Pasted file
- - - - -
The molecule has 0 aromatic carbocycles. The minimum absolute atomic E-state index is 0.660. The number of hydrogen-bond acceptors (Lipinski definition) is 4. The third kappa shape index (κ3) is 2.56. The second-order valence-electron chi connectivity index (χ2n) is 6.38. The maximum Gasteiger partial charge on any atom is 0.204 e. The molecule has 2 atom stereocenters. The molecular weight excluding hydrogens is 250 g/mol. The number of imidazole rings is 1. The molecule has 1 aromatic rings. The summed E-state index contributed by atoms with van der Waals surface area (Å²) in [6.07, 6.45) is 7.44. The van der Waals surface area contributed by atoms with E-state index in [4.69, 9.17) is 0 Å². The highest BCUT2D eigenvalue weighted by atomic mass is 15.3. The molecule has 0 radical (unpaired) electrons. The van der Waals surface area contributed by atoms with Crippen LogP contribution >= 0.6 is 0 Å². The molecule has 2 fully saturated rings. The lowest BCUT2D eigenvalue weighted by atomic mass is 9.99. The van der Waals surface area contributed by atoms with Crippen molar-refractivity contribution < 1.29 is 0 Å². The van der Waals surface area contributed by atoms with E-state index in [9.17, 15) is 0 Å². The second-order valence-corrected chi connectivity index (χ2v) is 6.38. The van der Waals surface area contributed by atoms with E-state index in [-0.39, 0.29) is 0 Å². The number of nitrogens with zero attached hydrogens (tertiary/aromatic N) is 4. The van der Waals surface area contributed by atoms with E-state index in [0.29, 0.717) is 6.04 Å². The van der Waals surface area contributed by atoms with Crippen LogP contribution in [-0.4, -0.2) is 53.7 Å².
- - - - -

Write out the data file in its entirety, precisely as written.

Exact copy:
The molecule has 0 aromatic carbocycles. The minimum absolute atomic E-state index is 0.660. The number of hydrogen-bond acceptors (Lipinski definition) is 4. The third kappa shape index (κ3) is 2.56. The second-order valence-electron chi connectivity index (χ2n) is 6.38. The maximum Gasteiger partial charge on any atom is 0.204 e. The molecule has 2 atom stereocenters. The molecular weight excluding hydrogens is 250 g/mol. The number of imidazole rings is 1. The molecule has 1 aromatic rings. The summed E-state index contributed by atoms with van der Waals surface area (Å²) in [6.07, 6.45) is 7.44. The van der Waals surface area contributed by atoms with E-state index in [4.69, 9.17) is 0 Å². The highest BCUT2D eigenvalue weighted by atomic mass is 15.3. The molecule has 0 radical (unpaired) electrons. The van der Waals surface area contributed by atoms with Crippen LogP contribution >= 0.6 is 0 Å². The molecule has 2 fully saturated rings. The lowest BCUT2D eigenvalue weighted by atomic mass is 9.99. The van der Waals surface area contributed by atoms with Crippen molar-refractivity contribution < 1.29 is 0 Å². The van der Waals surface area contributed by atoms with E-state index in [9.17, 15) is 0 Å². The second-order valence-corrected chi connectivity index (χ2v) is 6.38. The van der Waals surface area contributed by atoms with E-state index in [-0.39, 0.29) is 0 Å². The number of nitrogens with zero attached hydrogens (tertiary/aromatic N) is 4. The van der Waals surface area contributed by atoms with E-state index in [0.29, 0.717) is 6.04 Å². The van der Waals surface area contributed by atoms with Crippen LogP contribution in [-0.4, -0.2) is 53.7 Å².